If you’re keeping score, it’s bonus: 73%, company holiday party: 5%
If all goes as planned, later today I’ll be joining the marketing department of one of my local clients for their annual holiday lunch. I very much like the folks there, and very much enjoy working with them. We’ll be at a nice restaurant, but the event will be low key. There’s a Yankee Swap, and I’ve decided to bring a straight gift, i.e., something that someone might actually like, want and use, rather than a gag one. (For a moment I entertained the thought of boxing up a bunch of the “treasures” I’ve accumulated over the years of doing the family Christmas Eve Yankee Swaps over the years. There’s that hideous clown statue. And the box of c. 1978 catechism class planning cards. Too bad I gave away the Elvis guitar clock.)
Today’s gathering will, fortunately, have none of the trappings of the traditional company party: after dark (after hours), fancy (or fancy-ish) location, fancy (or fancy-ish) dress-up, obligatory spouse drag, and the perilous availability of free alcohol.
On the list of things I decidedly don’t miss about working full-time, the annual holiday party is right up there.
I will say that I got pretty good at gaming my appearance and keeping it to the absolute minimum: show up a little late, grab a glass of wine and an appetizer or two, make sure to make seom face time or at least eye contact with those who keep a mental checklist of who’s there, do a bit of eye-rolling with your work buddies and say hello to their spouses, nab a few goodies from the buffet table and wrap them in a napkin for later, then cut and run. Once home, kick off shoes, thank spouse for his guest appearance, geniality, and restraint, and pour a real glass of wine for yourself.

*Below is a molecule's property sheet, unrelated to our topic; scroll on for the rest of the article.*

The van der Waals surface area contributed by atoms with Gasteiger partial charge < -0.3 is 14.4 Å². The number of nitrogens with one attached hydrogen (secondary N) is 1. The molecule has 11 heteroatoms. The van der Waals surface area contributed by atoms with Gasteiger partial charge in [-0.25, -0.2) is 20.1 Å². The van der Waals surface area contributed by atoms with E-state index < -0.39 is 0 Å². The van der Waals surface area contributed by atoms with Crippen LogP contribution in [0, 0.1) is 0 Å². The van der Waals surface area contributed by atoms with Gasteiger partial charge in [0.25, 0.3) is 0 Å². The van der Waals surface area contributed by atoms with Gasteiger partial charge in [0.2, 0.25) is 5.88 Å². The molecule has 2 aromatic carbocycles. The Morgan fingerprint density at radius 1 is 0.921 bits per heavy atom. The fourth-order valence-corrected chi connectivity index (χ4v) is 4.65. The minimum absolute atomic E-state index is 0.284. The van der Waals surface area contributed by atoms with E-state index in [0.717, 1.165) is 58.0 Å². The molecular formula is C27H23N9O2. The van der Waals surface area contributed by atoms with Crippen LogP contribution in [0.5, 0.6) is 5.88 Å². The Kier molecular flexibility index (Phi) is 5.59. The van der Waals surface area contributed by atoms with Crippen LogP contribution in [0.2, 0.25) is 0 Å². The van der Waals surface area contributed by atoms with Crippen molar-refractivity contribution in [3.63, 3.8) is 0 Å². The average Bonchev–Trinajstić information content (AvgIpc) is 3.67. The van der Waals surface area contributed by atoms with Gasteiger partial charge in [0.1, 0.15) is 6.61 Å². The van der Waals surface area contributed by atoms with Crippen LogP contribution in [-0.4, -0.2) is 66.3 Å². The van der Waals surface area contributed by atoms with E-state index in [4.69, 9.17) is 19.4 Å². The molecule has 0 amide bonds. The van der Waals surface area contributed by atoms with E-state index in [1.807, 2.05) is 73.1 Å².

Even I was only going to be there for 90 minutes max, I always approached the annual holiday party with something approaching existential dread.
Not that I didn’t like my colleagues. I made many close “life friends” at work.
It’s just that, dating back to my parochial school days when we were pretty much forced to feign ecstasy when presented with any perk – a screening of The Boy with Green Hair, the visit of a Filipino priest who barely spoke English (which he barely spoke or half an hour) – I have despised anything that feels to me like “obligatory fun.”
And, although I never worked a 40 hour week, I really resented having to eat into my personal time to attend a company function. (However it may appear on paper, there is no “fun” in company function.)
When I worked at companies that held major “obligatory fun” holiday parties, I always maintained the most employees would rather have $50. Or a turkey. Or an “early release” day. Or, at minimum, comp time for the hours they spent at the party. All preferable to suffering through the company party.
Turns out I was right.
According to a survey done by Glassdoor, reported in Fortune/CNN:
For the second year in a row, almost nobody wants to celebrate the season with a party, "even with an open bar."
What people overwhelming want (73%) is a bonus. Or a bit of time off that doesn’t come out of their existing vacation pot (36%). Folks would welcome a grocery gift card (29%) or permission to telecommute (13%). A mere 5% want a party.
I’ve got to believe that most of the 5% are folks with an at-home spouse who wants a break from spit-up and Dora the Explorer and/or wants to finally put a face with the names that the at-work spouse is always grousing, gossiping, raving about.
The holiday parties I didn’t mind were the ones like I’m going to today, or a full company party held for employee only, during working hours, at the office or at a nearby restaurant.
There’s enough stress around the holidays without compounding it with the company party.
Not for me…
And I wouldn’t have liked to 1950’s-1960’s drunk-out in the office, lampshade on the head, grope in the darkened office version either. Still, they were fun to watch on Mad Men.